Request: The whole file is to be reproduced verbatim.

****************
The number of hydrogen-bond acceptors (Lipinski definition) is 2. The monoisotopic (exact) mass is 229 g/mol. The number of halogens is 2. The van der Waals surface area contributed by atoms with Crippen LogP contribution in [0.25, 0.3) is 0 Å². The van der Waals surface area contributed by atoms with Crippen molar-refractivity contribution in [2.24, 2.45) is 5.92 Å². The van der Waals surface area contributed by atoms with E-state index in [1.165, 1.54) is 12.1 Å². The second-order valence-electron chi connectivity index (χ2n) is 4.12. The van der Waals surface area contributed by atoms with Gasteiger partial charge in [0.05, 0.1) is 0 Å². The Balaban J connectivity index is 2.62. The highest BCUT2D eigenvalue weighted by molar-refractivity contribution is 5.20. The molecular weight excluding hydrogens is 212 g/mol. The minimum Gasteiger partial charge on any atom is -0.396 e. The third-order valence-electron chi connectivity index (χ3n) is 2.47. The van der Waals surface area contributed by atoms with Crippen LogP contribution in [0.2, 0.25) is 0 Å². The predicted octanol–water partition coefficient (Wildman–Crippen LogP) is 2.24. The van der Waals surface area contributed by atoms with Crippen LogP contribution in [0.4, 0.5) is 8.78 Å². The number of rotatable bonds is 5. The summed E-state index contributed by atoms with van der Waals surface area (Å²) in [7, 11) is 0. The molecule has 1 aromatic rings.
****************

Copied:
The number of hydrogen-bond acceptors (Lipinski definition) is 2. The monoisotopic (exact) mass is 229 g/mol. The number of halogens is 2. The van der Waals surface area contributed by atoms with Crippen LogP contribution in [0.25, 0.3) is 0 Å². The van der Waals surface area contributed by atoms with Crippen molar-refractivity contribution in [2.24, 2.45) is 5.92 Å². The van der Waals surface area contributed by atoms with E-state index in [1.165, 1.54) is 12.1 Å². The second-order valence-electron chi connectivity index (χ2n) is 4.12. The van der Waals surface area contributed by atoms with Gasteiger partial charge in [0.05, 0.1) is 0 Å². The Balaban J connectivity index is 2.62. The highest BCUT2D eigenvalue weighted by molar-refractivity contribution is 5.20. The molecular weight excluding hydrogens is 212 g/mol. The minimum Gasteiger partial charge on any atom is -0.396 e. The third-order valence-electron chi connectivity index (χ3n) is 2.47. The van der Waals surface area contributed by atoms with Crippen LogP contribution in [0.2, 0.25) is 0 Å². The predicted octanol–water partition coefficient (Wildman–Crippen LogP) is 2.24. The van der Waals surface area contributed by atoms with Crippen LogP contribution in [0.4, 0.5) is 8.78 Å². The number of rotatable bonds is 5. The summed E-state index contributed by atoms with van der Waals surface area (Å²) in [7, 11) is 0. The molecule has 1 aromatic rings.